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deconstructing worship (malachi 1:6-14)

The book of Malachi is chock full of questions about God, about life, about faith—which makes it the go-to book for those who are in the process of deconstructing their faith. In Malachi 1:6, the Lord offers a test with one multiple-choice question to make a point. Which of the following is true? 

A) A decent son honors his father and God

B) A principled worker respects his boss and God

C) A noble citizen fears the king and God

D) All the above are true

E) None of the above

During Malachi’s day, God’s people were doing none of the above.

It’s easy to sit in judgment of Israel. But just look at us at rock concerts, football games, and red-carpet events. Our hands are raised high. Would we rather praise our favorite celebrity or sports team than worship God? “You despise my name,” says the Lord (Mal 1:6). Despise? That’s a bit extreme, don’t you think? “How have we despised your name, God?” (Mal 1:6).

We may not admit it, but we feel it sometimes during worship when we secretly mock, “What a weariness this is … I can’t stand it!” (Mal 1:7-8, 13-14). The songs are boring. The sermon is boring. The Bible is boring. Church is boring. Even God is boring. And it’s everyone else’s fault, right? When the “worship of God is no longer a priority,” we’re stuck, and we know it (Mal 1:7). How does God respond?

“Why doesn’t one of you just shut the Temple doors and lock them? Then none of you can get in and play at religion with this silly, empty-headed worship. I am not pleased” (Mal 1:10, MSG). Ouch.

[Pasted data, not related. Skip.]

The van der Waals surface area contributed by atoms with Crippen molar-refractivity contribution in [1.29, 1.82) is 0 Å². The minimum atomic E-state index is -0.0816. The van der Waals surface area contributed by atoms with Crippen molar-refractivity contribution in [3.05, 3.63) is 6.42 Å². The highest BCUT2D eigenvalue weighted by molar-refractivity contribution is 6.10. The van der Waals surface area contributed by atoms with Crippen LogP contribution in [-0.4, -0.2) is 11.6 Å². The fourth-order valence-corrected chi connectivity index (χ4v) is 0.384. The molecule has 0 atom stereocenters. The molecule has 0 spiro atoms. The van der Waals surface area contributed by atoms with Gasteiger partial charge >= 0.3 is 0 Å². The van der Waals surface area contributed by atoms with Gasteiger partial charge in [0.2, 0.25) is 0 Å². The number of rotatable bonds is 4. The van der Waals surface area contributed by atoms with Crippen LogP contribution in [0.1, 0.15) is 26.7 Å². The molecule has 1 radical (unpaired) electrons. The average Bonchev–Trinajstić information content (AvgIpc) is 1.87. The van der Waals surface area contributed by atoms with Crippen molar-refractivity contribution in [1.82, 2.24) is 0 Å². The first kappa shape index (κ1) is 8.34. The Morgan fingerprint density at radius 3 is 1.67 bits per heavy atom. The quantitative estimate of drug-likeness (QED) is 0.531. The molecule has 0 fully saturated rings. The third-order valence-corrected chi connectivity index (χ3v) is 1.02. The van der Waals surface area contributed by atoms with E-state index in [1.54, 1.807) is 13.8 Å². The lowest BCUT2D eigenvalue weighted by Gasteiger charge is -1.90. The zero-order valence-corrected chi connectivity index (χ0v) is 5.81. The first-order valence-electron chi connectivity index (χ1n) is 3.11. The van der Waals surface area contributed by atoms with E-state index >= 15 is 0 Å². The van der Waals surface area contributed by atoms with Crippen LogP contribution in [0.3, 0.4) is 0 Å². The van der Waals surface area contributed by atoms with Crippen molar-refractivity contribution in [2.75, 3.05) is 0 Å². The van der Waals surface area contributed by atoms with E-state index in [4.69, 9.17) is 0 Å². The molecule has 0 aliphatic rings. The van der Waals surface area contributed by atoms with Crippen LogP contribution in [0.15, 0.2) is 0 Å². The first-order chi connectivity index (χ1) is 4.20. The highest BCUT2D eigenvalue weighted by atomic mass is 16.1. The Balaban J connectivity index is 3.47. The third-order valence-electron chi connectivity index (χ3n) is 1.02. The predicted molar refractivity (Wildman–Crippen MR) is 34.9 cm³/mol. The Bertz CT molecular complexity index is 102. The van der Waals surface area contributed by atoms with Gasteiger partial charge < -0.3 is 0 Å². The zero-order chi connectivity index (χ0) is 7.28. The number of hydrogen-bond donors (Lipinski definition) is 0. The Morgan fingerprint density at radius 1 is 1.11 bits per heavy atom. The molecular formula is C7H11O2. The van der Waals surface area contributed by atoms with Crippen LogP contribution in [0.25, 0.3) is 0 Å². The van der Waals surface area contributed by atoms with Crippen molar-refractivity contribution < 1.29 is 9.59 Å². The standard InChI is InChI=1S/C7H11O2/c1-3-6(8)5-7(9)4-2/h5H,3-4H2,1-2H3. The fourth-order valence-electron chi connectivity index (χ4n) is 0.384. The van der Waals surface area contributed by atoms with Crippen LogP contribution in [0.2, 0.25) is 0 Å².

If you’re going to deconstruct worship, I think the best question to ask is: “How can I break out of this funk of boredom?” Thankfully, Malachi provides the answer. “Plead with God to be gracious” to you (Mal 1:9). Pleading with the Lord is the key? Why? And how do you do it?

Early on, Christians understood that the name of Jesus had great power. Just to say his name was itself a form of prayer. One prayer, known as The Jesus Prayer, dates to the fifth century. This short “arrow” prayer is based on the blind men’s simple appeal to Jesus for mercy (Matt 9:27; 20:30; Mark 10:47; cf. Luke 18:38). They would simply say under their breath at any time of the day or night, “Lord Jesus Christ, Son of God, have mercy on me!” It’s such modest prayer, but it’s especially useful while undertaking mundane tasks (e.g., grocery shopping, driving, housecleaning, sleeplessness, etc.).

When you first begin to pray The Jesus Prayer, it may feel stiff, mechanical, and weird. But keep going. You’ll soon realize that the “Lord Jesus Christ” is not boring. Surrendering to the “Son of God” a few moments a day will transform all the other remaining moments. A little “have mercy on me!” and you’ll feel very much alive. Buh-bye boredom.

Worship is not dead or alive. Worship is either bogus or true. Yes, “Lord Jesus Christ, Son of God, have mercy on me!”